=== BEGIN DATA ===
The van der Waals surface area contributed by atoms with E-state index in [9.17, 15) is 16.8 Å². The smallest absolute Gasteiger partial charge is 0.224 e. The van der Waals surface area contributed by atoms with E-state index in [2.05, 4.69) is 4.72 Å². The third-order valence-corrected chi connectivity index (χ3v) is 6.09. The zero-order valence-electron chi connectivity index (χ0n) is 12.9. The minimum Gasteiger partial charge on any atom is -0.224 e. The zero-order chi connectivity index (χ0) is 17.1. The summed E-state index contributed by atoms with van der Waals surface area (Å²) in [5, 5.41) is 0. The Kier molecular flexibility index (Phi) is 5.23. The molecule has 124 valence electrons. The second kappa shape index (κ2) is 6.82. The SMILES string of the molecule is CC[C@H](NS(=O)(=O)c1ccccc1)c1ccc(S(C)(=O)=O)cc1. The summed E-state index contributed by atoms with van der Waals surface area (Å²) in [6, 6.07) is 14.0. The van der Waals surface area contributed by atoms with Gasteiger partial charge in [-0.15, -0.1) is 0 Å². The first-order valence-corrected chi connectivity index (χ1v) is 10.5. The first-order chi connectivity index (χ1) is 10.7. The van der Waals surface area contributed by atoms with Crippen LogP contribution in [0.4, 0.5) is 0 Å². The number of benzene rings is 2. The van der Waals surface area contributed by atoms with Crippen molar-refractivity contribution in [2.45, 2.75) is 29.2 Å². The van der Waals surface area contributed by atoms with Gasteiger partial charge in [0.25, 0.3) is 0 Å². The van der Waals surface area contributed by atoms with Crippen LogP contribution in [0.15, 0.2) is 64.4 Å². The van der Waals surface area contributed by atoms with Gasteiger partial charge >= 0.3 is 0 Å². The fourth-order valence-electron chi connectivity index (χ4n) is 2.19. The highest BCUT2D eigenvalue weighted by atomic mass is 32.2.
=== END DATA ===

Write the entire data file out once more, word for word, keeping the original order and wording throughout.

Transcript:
The van der Waals surface area contributed by atoms with E-state index in [9.17, 15) is 16.8 Å². The smallest absolute Gasteiger partial charge is 0.224 e. The van der Waals surface area contributed by atoms with E-state index in [2.05, 4.69) is 4.72 Å². The third-order valence-corrected chi connectivity index (χ3v) is 6.09. The zero-order valence-electron chi connectivity index (χ0n) is 12.9. The minimum Gasteiger partial charge on any atom is -0.224 e. The zero-order chi connectivity index (χ0) is 17.1. The summed E-state index contributed by atoms with van der Waals surface area (Å²) in [5, 5.41) is 0. The Kier molecular flexibility index (Phi) is 5.23. The molecule has 124 valence electrons. The second kappa shape index (κ2) is 6.82. The SMILES string of the molecule is CC[C@H](NS(=O)(=O)c1ccccc1)c1ccc(S(C)(=O)=O)cc1. The summed E-state index contributed by atoms with van der Waals surface area (Å²) in [6, 6.07) is 14.0. The van der Waals surface area contributed by atoms with Gasteiger partial charge in [-0.15, -0.1) is 0 Å². The first-order valence-corrected chi connectivity index (χ1v) is 10.5. The first-order chi connectivity index (χ1) is 10.7. The van der Waals surface area contributed by atoms with Crippen LogP contribution in [0.4, 0.5) is 0 Å². The number of benzene rings is 2. The van der Waals surface area contributed by atoms with Crippen molar-refractivity contribution in [2.45, 2.75) is 29.2 Å². The van der Waals surface area contributed by atoms with Gasteiger partial charge in [0.25, 0.3) is 0 Å². The van der Waals surface area contributed by atoms with Crippen LogP contribution in [0.15, 0.2) is 64.4 Å². The van der Waals surface area contributed by atoms with Gasteiger partial charge >= 0.3 is 0 Å². The fourth-order valence-electron chi connectivity index (χ4n) is 2.19. The highest BCUT2D eigenvalue weighted by atomic mass is 32.2.